Arthritis & Rheumatism, Volume 65,
October 2013 Abstract Supplement

Abstracts of the 2013 American College of
Rheumatology/Association of Rheumatology Health Professionals
Annual Meeting
San Diego, CA October 25-30, 2013.


Medical Student Perceptions Of Point-Of-Care Ultrasound In Musculoskeletal Education.

Kohler1,  Minna J., Rempell2,  Joshua, Seton2,  Margaret

Massachusetts General Hospital/Harvard Medical School, Boston, MA
Brigham and Women's Hospital, Boston, MA

Background/Purpose:

Point-of-care ultrasound (POC US) is increasingly being incorporated into clinical care among rheumatologists and other specialties to expedite diagnosis and assist in needle and vascular access guidance for improved accuracy and patient safety. POC US is also emerging as an educational tool for medical students for better understanding of anatomy, physiology, pathology, physical diagnosis skills, and problem-based learning. A survey of students was performed to document student-perceived value in the use of POC US as an educational tool and to assess student interest in rheumatology after POC US exposure.

Methods:

We describe our experience incorporating POC US into a 2nd year medical student musculoskeletal (MSK) pathophysiology course to introduce basic concepts of arthritis, tendinitis, and crystal-induced arthropathies. A 40 minute case-based lecture describing the use of MSK US in the care of rheumatology patients was provided followed by a 1.5 hour hands-on US session. Instructors guided students (1:5 ratio) to use portable US equipment to scan patients with osteoarthritis, tendinitis, gout, and pseudogout. Anatomic and pathologic findings on US were identified while patients simultaneously described their clinical symptoms. Seven Likert scale formatted questions were administered to survey students after completion of the US teaching session.

Results:

Thirty students were surveyed by email. 24(80%) students responded. Among those who responded, prior awareness of US use in rheumatology was reported: 14(58.3%) were somewhat aware of US being used in rheumatology and thought it is used in other specialties, 2(8%) were minimally aware and had not seen it used in other specialties, and 8 (33%) were not aware at all of US use. Twenty-two (91.7%) felt that the hands-on US session added a great deal of value to the course, while 2(8.3%) felt it somewhat added value to the course. All students desired more hands-on US exposure; additionally 4(16.7%) were interested in learning more US by class lectures, and 2(8.3%) desired more class lectures and online didactics. The effects of US exposure on increasing understanding of concepts and increasing interest in rheumatology are shown in the Table.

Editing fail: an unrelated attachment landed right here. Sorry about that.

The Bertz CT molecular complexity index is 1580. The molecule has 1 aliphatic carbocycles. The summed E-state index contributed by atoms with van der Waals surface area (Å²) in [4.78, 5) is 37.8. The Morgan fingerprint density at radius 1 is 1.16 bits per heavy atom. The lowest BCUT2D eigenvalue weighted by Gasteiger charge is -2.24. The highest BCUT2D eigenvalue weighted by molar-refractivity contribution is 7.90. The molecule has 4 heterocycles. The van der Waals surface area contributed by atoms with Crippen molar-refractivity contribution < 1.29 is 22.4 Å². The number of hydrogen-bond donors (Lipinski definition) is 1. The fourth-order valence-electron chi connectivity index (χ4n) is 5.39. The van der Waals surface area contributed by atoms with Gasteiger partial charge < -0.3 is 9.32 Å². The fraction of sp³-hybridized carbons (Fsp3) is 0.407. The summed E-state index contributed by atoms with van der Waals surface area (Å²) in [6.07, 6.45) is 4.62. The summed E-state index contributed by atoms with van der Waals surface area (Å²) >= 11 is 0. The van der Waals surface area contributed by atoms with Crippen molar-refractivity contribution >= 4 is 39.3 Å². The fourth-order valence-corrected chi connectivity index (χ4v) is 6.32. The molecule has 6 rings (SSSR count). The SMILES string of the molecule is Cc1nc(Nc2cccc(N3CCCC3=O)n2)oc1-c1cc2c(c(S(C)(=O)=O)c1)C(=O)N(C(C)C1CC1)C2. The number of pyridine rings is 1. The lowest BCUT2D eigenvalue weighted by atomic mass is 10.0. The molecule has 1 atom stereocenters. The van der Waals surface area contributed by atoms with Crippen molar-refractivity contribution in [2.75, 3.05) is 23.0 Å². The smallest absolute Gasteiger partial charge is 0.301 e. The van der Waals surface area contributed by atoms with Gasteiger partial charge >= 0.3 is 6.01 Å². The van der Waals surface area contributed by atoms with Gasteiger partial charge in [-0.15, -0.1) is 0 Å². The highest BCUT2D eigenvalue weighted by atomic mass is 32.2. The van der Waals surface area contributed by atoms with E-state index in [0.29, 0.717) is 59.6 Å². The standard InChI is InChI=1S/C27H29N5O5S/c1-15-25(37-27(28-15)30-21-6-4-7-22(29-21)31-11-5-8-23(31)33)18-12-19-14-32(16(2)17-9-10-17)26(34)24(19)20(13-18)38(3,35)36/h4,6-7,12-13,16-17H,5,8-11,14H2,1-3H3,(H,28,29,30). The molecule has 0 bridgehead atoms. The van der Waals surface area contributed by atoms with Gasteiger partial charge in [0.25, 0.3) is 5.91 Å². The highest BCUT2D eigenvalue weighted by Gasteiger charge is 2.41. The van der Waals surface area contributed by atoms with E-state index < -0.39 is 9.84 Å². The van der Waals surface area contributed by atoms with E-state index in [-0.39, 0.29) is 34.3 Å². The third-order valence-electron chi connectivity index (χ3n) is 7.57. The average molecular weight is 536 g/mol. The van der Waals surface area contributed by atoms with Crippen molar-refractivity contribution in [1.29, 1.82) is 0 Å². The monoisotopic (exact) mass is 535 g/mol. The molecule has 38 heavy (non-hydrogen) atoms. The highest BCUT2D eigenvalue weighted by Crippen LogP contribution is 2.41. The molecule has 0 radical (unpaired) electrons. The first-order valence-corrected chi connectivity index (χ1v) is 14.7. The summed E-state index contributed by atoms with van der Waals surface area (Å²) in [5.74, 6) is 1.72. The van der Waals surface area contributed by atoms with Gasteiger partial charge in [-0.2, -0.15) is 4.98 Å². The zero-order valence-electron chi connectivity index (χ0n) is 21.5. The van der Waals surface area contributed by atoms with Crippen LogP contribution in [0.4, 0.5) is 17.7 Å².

Table.

Effect of Hands-on US Exposure  N (%) 
Better understanding of anatomy 22 (91.7%)
Better understanding of pathology 20 (83.3%)
Better understanding of physical exam skills 12 (50.0%)
Better understanding of physiology 2 (8.3%)
Raised consideration for pursuing rheumatology as a specialty 4 (16.7%)
Wanted to learn more about rheumatology but uncertain what specialty to pursue 14 (58.3%)
Wanted to learn more about rheumatology but wants to pursue another specialty 4 (16.7%)

Conclusion:

Hands-on POC US teaching in medical student MSK education is highly valued by students. Exposure to MSK US increased their understanding of anatomy, pathology, and physical exam skills, increased their desire to learn, and additionally increased their interest in learning more about rheumatology as a potential specialty to pursue.

Disclosure: M. J. Kohler, None; J. Rempell, None; M. Seton, None.

To cite this abstract, please use the following information:
Kohler, Minna J., Rempell, Joshua, Seton, Margaret; Medical Student Perceptions Of Point-Of-Care Ultrasound In Musculoskeletal Education. [abstract]. Arthritis Rheum 2013;65 Suppl 10 :974
DOI: 10.1002/art.2013.65.issue-s10

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